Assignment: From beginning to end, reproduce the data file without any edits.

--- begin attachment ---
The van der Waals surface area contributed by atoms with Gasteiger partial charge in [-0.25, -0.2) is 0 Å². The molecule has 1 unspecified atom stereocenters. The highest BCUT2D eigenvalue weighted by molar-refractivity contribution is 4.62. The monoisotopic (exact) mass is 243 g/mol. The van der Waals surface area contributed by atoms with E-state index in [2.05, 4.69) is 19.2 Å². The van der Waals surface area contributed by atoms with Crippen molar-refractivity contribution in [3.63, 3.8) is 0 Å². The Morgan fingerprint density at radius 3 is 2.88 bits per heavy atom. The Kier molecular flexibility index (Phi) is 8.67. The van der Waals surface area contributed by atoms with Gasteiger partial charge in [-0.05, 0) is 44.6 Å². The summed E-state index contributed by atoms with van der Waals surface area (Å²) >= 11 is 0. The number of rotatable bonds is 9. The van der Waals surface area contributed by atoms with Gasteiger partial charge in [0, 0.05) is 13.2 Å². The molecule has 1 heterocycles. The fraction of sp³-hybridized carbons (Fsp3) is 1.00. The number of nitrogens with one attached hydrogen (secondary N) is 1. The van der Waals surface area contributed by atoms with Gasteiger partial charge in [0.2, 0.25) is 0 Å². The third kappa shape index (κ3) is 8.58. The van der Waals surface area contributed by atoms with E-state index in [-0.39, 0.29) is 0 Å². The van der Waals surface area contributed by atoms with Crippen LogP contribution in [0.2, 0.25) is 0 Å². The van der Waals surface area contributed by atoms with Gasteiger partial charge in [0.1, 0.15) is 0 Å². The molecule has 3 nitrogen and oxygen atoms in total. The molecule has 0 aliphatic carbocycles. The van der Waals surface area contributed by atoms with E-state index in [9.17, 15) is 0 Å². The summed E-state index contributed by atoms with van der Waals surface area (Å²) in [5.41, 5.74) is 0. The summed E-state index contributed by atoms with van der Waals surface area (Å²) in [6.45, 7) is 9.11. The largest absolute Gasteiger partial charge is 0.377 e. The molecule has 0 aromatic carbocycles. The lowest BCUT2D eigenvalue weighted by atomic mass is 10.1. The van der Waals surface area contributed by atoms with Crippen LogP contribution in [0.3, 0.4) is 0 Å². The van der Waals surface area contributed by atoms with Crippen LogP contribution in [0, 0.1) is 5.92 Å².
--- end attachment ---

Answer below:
The van der Waals surface area contributed by atoms with Gasteiger partial charge in [-0.25, -0.2) is 0 Å². The molecule has 1 unspecified atom stereocenters. The highest BCUT2D eigenvalue weighted by molar-refractivity contribution is 4.62. The monoisotopic (exact) mass is 243 g/mol. The van der Waals surface area contributed by atoms with E-state index in [2.05, 4.69) is 19.2 Å². The van der Waals surface area contributed by atoms with Crippen molar-refractivity contribution in [3.63, 3.8) is 0 Å². The Morgan fingerprint density at radius 3 is 2.88 bits per heavy atom. The Kier molecular flexibility index (Phi) is 8.67. The van der Waals surface area contributed by atoms with Gasteiger partial charge in [-0.05, 0) is 44.6 Å². The summed E-state index contributed by atoms with van der Waals surface area (Å²) >= 11 is 0. The number of rotatable bonds is 9. The van der Waals surface area contributed by atoms with Gasteiger partial charge in [0, 0.05) is 13.2 Å². The molecule has 1 heterocycles. The fraction of sp³-hybridized carbons (Fsp3) is 1.00. The number of nitrogens with one attached hydrogen (secondary N) is 1. The van der Waals surface area contributed by atoms with Gasteiger partial charge in [0.2, 0.25) is 0 Å². The third kappa shape index (κ3) is 8.58. The van der Waals surface area contributed by atoms with E-state index in [-0.39, 0.29) is 0 Å². The van der Waals surface area contributed by atoms with Crippen LogP contribution in [0.2, 0.25) is 0 Å². The van der Waals surface area contributed by atoms with Gasteiger partial charge in [0.1, 0.15) is 0 Å². The molecule has 3 nitrogen and oxygen atoms in total. The molecule has 0 aliphatic carbocycles. The van der Waals surface area contributed by atoms with E-state index in [9.17, 15) is 0 Å². The summed E-state index contributed by atoms with van der Waals surface area (Å²) in [5.41, 5.74) is 0. The summed E-state index contributed by atoms with van der Waals surface area (Å²) in [6.45, 7) is 9.11. The largest absolute Gasteiger partial charge is 0.377 e. The molecule has 0 aromatic carbocycles. The lowest BCUT2D eigenvalue weighted by atomic mass is 10.1. The van der Waals surface area contributed by atoms with Crippen LogP contribution in [0.3, 0.4) is 0 Å². The van der Waals surface area contributed by atoms with Crippen LogP contribution in [0, 0.1) is 5.92 Å².